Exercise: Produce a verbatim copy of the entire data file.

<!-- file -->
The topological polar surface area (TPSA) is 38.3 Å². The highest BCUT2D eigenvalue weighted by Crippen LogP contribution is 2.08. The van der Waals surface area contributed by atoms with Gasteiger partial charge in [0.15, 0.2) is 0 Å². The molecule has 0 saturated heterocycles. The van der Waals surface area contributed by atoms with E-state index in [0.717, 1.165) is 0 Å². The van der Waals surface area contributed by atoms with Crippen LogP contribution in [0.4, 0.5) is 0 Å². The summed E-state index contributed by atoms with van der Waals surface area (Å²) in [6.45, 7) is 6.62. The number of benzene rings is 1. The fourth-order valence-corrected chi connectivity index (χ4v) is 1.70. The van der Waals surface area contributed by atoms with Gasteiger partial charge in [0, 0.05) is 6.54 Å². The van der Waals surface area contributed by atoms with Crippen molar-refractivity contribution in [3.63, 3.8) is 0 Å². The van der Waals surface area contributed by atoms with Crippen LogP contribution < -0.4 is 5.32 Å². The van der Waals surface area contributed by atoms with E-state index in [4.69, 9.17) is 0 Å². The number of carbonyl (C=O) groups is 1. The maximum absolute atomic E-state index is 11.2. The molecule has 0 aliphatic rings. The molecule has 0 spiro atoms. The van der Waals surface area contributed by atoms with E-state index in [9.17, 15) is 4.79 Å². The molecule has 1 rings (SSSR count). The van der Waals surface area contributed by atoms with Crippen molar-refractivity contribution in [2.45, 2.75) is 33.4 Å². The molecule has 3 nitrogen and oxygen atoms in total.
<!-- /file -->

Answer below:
The topological polar surface area (TPSA) is 38.3 Å². The highest BCUT2D eigenvalue weighted by Crippen LogP contribution is 2.08. The van der Waals surface area contributed by atoms with Gasteiger partial charge in [0.15, 0.2) is 0 Å². The molecule has 0 saturated heterocycles. The van der Waals surface area contributed by atoms with E-state index in [0.717, 1.165) is 0 Å². The van der Waals surface area contributed by atoms with Crippen LogP contribution in [0.4, 0.5) is 0 Å². The summed E-state index contributed by atoms with van der Waals surface area (Å²) in [6.45, 7) is 6.62. The number of benzene rings is 1. The fourth-order valence-corrected chi connectivity index (χ4v) is 1.70. The van der Waals surface area contributed by atoms with Gasteiger partial charge in [0, 0.05) is 6.54 Å². The van der Waals surface area contributed by atoms with Crippen molar-refractivity contribution in [3.63, 3.8) is 0 Å². The van der Waals surface area contributed by atoms with Crippen LogP contribution < -0.4 is 5.32 Å². The van der Waals surface area contributed by atoms with E-state index in [4.69, 9.17) is 0 Å². The number of carbonyl (C=O) groups is 1. The maximum absolute atomic E-state index is 11.2. The molecule has 0 aliphatic rings. The molecule has 0 spiro atoms. The van der Waals surface area contributed by atoms with E-state index in [9.17, 15) is 4.79 Å². The molecule has 1 rings (SSSR count). The van der Waals surface area contributed by atoms with Crippen molar-refractivity contribution in [2.45, 2.75) is 33.4 Å². The molecule has 3 nitrogen and oxygen atoms in total.